Resilient Building Efforts Prompt FEMA Strategy

August 28th, 2019 by Kyra Thompson

As the nation sees an increase of natural disasters leaving the communities in their paths’ with billions-of-dollars’ worth of damage, several organizations are making an effort to reduce these costs through resilient building tactics.

Composed of federal, state, local, tribal and territorial public-sector representatives, the Mitigation Framework Leadership Group (MitFLG) released this month a strategy for “advancing mitigation investment to reduce risks posed by natural hazards and increasing the nation’s resilience to natural hazards.”

The National Mitigation Investment Strategy (NMIS) expresses its three goals as:

  • Show How Mitigation Investments Reduce Risk;
  • Coordinate Mitigation Investments to Reduce Risk; and
  • Make Mitigation Investment Standard Practice.

In working with the International Code Council (ICC), the NMIS lays a heavy emphasis on encouraging and enforcing current building codes and practices specifically those outlined in the 2018 International Residential Code (IRC) and International Building Code (IBC).

Some of the after-effects of Hurricane Irma.

The strategy for achieving this as outlined in the NMIS includes educating communities to the mitigation benefits of current codes and supporting organizations that do the same. In addition to this, the NMIS wants to partner with experts to provide code administration to building projects after disasters and financial incentives for businesses that adhere to rebuilding with current codes. Another action proposed called for federal and state grant programs to require up-to-date codes to be followed, which ICC says is currently only required by the Federal Emergency Management Agency (FEMA).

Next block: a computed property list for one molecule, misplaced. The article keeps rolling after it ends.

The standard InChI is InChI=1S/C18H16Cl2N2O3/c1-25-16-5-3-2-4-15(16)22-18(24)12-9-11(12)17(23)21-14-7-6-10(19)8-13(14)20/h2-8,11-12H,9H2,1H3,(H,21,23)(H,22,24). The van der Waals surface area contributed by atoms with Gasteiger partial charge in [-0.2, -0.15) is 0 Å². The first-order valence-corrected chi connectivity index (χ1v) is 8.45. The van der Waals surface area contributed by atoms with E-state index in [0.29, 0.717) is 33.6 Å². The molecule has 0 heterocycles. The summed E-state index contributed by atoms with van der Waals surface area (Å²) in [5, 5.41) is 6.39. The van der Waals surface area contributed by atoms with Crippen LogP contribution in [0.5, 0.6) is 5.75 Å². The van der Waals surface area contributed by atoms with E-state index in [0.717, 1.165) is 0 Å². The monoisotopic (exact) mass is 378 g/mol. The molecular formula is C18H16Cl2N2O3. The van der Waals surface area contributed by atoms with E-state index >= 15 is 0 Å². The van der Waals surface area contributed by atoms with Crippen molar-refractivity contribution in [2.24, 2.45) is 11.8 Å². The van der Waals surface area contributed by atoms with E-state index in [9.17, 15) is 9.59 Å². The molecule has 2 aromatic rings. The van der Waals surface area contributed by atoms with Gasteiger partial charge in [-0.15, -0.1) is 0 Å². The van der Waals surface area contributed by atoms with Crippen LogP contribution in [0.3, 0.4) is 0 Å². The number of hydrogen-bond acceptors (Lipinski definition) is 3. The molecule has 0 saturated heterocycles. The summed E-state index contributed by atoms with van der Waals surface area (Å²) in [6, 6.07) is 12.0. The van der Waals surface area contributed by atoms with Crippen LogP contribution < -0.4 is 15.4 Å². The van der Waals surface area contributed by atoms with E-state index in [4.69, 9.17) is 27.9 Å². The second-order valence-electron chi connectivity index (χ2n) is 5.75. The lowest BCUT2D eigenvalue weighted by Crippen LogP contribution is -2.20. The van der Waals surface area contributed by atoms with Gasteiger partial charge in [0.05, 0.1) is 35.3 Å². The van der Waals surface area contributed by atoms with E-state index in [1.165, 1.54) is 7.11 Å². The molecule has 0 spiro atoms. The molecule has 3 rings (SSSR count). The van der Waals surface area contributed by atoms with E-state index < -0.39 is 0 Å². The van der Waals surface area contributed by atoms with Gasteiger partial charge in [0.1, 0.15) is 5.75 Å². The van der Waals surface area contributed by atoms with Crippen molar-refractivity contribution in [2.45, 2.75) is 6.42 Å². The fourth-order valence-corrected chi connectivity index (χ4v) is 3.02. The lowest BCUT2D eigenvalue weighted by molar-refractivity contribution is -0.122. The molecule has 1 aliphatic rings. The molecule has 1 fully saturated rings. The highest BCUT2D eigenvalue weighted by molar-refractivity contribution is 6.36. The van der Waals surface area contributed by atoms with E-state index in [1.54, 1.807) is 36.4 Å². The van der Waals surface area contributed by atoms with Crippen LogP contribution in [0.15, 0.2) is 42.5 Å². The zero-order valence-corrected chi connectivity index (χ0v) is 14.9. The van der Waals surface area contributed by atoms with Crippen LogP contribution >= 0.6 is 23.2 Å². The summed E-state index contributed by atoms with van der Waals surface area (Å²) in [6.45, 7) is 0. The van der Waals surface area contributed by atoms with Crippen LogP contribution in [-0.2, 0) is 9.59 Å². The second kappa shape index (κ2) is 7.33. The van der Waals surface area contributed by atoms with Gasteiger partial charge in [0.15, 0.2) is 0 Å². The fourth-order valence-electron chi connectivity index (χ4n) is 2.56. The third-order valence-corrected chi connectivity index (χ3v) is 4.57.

“Requiring up-to-date building codes in federal and state grants and programs would provide a powerful incentive for jurisdictions to stay current and could meaningfully move the needle,” ICC chief executive officer Dominic Sims says.

Code enforcement and encouragement also echo the efforts of the strategic plan laid out by FEMA, who chairs MitFLG and worked closely on the development of the NMIS. The FEMA strategy states that “up-to-date building codes help communities survive, remain resilient, and continue to provide essential services after a disaster occurs.”

Citing a study by the National Institute of Building Sciences (NIBS), the strategy pointed out that every dollar invested in adhering to current building codes yields a national benefit of $11. However, it is up to states and communities to adopt codes and only 32% of disaster-prone jurisdictions have agreed to follow disaster-resistant building codes, according to FEMA’s Building Science Branch.

Some of the requirements for door and window building regulations under the IRC are windborne debris protection, resistance to a specific wind load, impact protective systems-tested and multiple energy-efficiency regulations.

MitFLG was organized by the Post-Katrina Emergency Management Reform Act of 2006 and is tasked with the coordination of the NMIS implementation, which they say is the whole community’s responsibility.

“The adoption and application of current codes is the foundation of community resilience, but with close to two-thirds of communities facing disaster risk on outdated codes, we have our work cut out for us,” says Sims.

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